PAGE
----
Drokk! Ep. 25: “If You Want To Serve Justice I’m Offering You The Best Chance You’re Ever Going To Get”

February 22, 2021

Previously on Drokk!: After the Garth Ennis years and a tease of a Mark Millar era — not to mention an increasing reliance on formula, rendering the series surprisingly stale — Dredd co-creator John Wagner has returned to guide the character in both 2000 AD and Judge Dredd Magazine, which should be a good thing, right…? Right…?

0:00:00-0:06:33: This time around, we’re talking about Judge Dredd: The Complete Case Files Vol. 22, which collects material from 1993 and 1994, and sees Wagner firmly re-established as the primary writer of the strip (although others, including Peter Hogan and the recently departed Si Spencer, show up as well). I talk about the reasons I like the book, although Jeff isn’t convinced by either my arguments or Wagner’s attempts to break with the conventions of the strip. Is this the second schism volume in a row?


0:06:34-0:25:23: It only makes sense that we tackle the low point of the volume immediately, so we deal with “Crusade,” a Grant Morrison/Mark Millar serial that massively outstays its welcome, even with art by Mick Austin. We talk about the unexpected Pat Mills influence (especially Nemesis the Warlock), and about Mark Millar’s faith and how that plays into his writing (or doesn’t, as the case may be). We also talk about bad design choices, and the ways in which something can be “not boring,” but that doesn’t necessarily make it interesting, either. Suffice to say: we didn’t like “Crusade” at all.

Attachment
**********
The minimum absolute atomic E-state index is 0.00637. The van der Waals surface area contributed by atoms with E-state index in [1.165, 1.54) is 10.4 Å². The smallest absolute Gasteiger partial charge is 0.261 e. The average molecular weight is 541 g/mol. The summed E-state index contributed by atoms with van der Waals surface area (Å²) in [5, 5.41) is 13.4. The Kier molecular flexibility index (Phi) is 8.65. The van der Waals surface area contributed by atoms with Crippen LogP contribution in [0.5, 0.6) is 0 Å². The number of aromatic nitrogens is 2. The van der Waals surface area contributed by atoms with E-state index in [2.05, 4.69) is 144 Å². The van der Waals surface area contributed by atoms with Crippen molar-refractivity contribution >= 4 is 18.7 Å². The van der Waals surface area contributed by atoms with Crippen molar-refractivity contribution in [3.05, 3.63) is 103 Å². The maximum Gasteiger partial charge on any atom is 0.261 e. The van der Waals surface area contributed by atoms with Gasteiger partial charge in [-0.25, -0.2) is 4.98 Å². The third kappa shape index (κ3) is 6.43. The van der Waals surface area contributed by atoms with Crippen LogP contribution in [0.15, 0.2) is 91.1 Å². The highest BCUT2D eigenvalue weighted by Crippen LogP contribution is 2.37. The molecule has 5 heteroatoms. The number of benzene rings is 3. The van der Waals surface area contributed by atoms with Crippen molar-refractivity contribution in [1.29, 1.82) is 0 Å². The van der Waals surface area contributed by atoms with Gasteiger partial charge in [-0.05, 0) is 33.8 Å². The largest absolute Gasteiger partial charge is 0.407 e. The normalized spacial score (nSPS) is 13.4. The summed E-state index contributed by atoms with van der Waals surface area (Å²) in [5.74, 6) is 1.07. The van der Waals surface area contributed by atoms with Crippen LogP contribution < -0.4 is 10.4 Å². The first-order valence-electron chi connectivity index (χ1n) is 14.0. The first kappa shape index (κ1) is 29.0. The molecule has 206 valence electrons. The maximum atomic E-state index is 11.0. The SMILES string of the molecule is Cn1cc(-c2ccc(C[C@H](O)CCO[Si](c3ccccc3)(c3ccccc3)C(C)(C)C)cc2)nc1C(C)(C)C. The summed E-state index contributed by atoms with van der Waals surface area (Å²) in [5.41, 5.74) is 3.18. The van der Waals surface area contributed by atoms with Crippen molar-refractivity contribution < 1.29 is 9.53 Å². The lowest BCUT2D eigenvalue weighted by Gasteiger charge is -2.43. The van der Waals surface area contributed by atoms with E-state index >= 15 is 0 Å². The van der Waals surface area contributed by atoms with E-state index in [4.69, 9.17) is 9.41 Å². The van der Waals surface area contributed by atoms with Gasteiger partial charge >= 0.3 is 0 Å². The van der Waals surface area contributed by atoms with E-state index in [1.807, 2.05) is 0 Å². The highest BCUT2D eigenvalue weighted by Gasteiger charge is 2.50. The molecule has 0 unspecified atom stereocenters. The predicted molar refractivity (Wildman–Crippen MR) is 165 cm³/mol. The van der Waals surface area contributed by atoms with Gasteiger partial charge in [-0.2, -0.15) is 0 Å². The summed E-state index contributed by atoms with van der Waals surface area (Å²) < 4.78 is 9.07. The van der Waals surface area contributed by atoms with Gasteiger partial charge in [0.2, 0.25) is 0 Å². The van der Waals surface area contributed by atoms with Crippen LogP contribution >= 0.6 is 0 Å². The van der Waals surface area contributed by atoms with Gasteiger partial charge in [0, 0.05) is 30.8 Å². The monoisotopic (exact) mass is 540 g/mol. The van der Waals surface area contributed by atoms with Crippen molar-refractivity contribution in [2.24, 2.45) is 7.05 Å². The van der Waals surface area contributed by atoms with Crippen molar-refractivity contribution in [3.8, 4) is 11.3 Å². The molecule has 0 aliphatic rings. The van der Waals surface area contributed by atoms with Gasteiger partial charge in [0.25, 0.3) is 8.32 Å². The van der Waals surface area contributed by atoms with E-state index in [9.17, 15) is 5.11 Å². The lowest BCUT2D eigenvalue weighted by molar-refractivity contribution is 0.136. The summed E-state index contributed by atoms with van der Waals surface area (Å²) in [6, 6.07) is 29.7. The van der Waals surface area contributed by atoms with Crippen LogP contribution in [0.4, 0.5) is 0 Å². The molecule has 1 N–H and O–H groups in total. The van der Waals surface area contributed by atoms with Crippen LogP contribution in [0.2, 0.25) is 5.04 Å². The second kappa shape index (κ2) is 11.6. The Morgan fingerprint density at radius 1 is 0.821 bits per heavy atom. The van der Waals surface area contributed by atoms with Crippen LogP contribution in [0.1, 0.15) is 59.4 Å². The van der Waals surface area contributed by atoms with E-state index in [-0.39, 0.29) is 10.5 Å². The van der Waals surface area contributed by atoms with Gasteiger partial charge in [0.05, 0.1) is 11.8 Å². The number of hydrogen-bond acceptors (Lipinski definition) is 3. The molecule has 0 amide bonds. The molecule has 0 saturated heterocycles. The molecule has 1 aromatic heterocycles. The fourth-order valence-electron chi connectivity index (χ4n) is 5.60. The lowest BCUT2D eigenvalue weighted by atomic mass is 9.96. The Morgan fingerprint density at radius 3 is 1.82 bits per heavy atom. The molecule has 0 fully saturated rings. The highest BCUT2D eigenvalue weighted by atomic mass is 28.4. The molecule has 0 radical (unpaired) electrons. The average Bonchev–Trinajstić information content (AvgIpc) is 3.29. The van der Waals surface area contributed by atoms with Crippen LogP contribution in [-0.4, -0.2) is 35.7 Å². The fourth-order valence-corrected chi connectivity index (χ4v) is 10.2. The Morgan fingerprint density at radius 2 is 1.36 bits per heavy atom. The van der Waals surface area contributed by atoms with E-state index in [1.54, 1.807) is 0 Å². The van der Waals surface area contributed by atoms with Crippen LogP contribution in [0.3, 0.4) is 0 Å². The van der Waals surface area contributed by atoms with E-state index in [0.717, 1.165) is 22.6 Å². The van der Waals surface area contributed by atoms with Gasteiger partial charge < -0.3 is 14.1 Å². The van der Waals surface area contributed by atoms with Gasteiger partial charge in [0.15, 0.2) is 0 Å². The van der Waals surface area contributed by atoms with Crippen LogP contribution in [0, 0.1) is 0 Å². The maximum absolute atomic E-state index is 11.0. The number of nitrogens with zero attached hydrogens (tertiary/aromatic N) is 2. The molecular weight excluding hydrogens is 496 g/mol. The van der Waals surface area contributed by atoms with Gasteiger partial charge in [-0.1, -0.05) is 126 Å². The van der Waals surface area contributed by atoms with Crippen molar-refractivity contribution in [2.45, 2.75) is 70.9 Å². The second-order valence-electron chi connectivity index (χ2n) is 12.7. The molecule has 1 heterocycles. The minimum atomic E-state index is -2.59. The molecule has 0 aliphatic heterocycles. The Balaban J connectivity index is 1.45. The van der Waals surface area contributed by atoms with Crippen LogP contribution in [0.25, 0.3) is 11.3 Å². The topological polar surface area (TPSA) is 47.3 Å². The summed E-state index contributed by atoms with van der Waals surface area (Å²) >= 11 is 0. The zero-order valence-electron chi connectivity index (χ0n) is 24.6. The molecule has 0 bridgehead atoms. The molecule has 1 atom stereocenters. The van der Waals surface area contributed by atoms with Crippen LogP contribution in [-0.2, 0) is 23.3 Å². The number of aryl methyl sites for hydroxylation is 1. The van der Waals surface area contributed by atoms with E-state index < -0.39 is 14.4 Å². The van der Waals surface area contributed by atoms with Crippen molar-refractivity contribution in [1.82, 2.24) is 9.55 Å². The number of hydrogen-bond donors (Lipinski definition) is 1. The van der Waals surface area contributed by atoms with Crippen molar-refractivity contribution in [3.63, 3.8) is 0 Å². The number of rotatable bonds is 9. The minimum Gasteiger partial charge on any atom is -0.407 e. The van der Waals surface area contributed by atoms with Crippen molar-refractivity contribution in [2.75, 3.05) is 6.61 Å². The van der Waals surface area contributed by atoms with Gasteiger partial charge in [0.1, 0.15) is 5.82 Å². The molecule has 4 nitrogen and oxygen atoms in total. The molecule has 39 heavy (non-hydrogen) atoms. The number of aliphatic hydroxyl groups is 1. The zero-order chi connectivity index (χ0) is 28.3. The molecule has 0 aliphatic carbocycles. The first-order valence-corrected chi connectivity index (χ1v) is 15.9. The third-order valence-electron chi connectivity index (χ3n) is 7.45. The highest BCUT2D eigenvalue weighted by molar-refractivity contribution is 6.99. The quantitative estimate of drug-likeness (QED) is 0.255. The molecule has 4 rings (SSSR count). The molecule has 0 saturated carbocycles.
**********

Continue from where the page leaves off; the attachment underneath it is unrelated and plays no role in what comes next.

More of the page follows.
0:25:24-0:38:55: We move on to “Escape from Kurt Russell,” a John Wagner/Paul Marshall short that has some interesting choices in terms of tone — we discuss whether or not the denouement is a pisstake, a joke, or just a strange idea — and perhaps a coded message to Frank Miller of all people. Perhaps more importantly, it’s also a story from 1994 that previews the plot of 2012’s Dredd movie, which neither of us expected at all, although Jeff points out in passing that there’s also a Mister Miracle Kirby influence at play that I didn’t see at all.

0:38:56-0:59:19: A quick spin through the majority of the other stories in the volume sees us talk about the fact that so much of this book is just… fine, which is far from a selling point. Under some discussion is the self-conscious darkness of the Magazine material from this era, the oddness that is the Bill Clinton cameo in one episode, and my theory about the real reason why John Wagner returned to Dredd — and what that might mean about the “Candidates”/“Voting Day” storyline that opens this collection.